Part 2 of a two part series
A MUCH sought after construction material found in its finest form in only Bowral and parts of Russia helped to shape a Highlands community once dubbed "Struggletown".
Quarrying of Bowral trachyte became a boom industry in the Highlands as the igneous stone - similar to granite, but formed from finer grains - was sought by architects and individuals from across Australia and the world.
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Several quarries formed on Mount Gibraltar from 1885 took advantage of a new railway, established a few years earlier in 1867.
This linked the Highlands to Sydney and provided transport opportunities for the valuable stone resource found on Mount Gibraltar.
Quarries situated around Mount Gibraltar became important employers in the community, providing jobs for quarrymen, stonemasons and various supporting industries such as farriers, carriers, wheelwrights and blacksmiths.
Bowral man Bill Pope watched the trachyte quarrying industry evolve through what was almost a century-long rein in the Southern Highlands.
The fourth generation quarryman and stonemason from the Pope Quarry remembers a family business established by his grandfather in 1897.
Mr Pope said his grandfather Francis John Pope was already an experienced quarryman and stonemason when he moved to Bowral and began trachyte quarrying.
He said his father Don and uncle Arthur continued to run the family business into the 20th century and he began working at Pope's Quarry from 1948.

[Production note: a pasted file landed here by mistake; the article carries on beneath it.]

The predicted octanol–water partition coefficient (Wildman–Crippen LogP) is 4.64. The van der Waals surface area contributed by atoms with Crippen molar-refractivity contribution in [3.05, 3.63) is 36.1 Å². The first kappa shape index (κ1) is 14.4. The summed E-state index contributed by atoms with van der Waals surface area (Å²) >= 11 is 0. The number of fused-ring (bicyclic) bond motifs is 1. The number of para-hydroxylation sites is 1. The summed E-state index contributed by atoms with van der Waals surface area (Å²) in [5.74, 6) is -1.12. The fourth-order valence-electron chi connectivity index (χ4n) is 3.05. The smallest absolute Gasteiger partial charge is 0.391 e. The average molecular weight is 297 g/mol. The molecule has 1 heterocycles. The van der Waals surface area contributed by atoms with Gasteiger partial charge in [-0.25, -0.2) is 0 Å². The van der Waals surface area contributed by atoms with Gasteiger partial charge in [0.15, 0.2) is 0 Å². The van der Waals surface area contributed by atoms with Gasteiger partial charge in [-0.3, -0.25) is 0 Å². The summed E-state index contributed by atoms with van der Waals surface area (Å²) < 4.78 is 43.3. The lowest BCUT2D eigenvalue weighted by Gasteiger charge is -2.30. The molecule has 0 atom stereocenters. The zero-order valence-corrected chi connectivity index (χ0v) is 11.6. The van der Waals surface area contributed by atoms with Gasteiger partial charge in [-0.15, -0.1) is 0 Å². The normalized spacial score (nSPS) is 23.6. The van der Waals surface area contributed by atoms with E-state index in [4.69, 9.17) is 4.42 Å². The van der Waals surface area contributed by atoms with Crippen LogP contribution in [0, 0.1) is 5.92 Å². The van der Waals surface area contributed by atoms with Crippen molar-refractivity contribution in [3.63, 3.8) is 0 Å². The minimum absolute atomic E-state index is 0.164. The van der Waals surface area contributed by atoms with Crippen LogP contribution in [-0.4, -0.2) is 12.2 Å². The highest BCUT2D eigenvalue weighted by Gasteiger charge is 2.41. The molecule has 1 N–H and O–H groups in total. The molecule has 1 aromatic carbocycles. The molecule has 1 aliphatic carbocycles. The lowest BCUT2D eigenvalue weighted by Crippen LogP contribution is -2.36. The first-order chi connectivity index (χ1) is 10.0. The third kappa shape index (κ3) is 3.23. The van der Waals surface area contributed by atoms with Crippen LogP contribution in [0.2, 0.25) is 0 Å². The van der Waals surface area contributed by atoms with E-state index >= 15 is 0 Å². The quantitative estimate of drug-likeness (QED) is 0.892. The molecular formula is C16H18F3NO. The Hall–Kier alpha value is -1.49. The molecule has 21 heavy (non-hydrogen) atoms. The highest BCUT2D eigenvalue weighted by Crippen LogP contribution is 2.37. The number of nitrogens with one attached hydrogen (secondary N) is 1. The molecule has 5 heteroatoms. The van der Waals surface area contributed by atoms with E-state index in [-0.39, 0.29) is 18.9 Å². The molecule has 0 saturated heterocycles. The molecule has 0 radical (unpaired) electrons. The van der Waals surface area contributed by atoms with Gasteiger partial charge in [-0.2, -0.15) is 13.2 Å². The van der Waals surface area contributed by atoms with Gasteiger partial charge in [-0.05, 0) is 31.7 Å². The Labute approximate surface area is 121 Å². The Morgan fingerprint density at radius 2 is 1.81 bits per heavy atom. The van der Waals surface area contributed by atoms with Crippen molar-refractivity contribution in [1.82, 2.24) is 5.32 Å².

"I started in the quarry after I left school and continued to work there until it closed in 1975," he said.
Mr Pope said the extraction of trachyte, which he referred to as dimension stone, was always a labour intensive process that didn't change very much over the years, despite technological advances in society.
He said dimension stone was extracted by drilling holes into the side of the mountain and "blown out" with black powder.
Mr Pope said the stone slabs were then cut down to size by drilling holes that were filled with "plugs and feathers to split the rock".
The plug and feather process involved two tapered bars (feathers) being inserted into a hole drilled in stone between which a narrow wedge (plug) was hammered to help split stone.
"Trachyte is one of the best splitting rocks around," he said.
Mr Pope said the greatest changes in the industry occurred in the transportation of the heavy and often large slabs of stone.
"In the earliest days slabs or cut Bowral trachyte was loaded onto wagons and transported down the hill to the railway station by draught horses," he said.
"The stone was then loaded on freight trucks and transported to Sydney by train.
"This process continued until the 1930s when lorries became available to transport the stone from the quarry."
Mr Pope said a sideline to the quarrying business was the crushing of stone to make aggregate.
He said the aggregate side of the business took advantage of smaller stone which was created in the quarrying and cutting process.
"Aggregate became a big part of our business as it was used in the construction of roads," he said.
"It was also used in the construction of the Mittagong air strip which was built during the war [WWII].
"Quarrymen worked six days a week to produce aggregate for the air strip."
The Pope Quarry closed in 1975 although Mr Pope continued to make headstones and monuments from Bowral trachyte for many years.
The last trachyte was extracted from Mount Gibraltar in 1986 at the Loveridge and Hudson Quarry.
Mr Pope said that while there was still "plenty of Bowral trachyte in the Gib", housing development around the mountain, coupled with a drop in demand for the stone, had brought an end to the once-thriving quarrying industry.
However, he conceded that he still received inquiries for the stone on occasions.
The sites of the Pop and Loveridge and Hudson Quarries are still visible along the Mount Gibraltar Walking track that sets out near the water reservoirs on Oxley Drive, Bowral.
Some of the information used in this article was sourced from the book created by Mount Gibraltar Landcare and Bushcare group, The Gib: Mount Gibraltar Southern Highlands.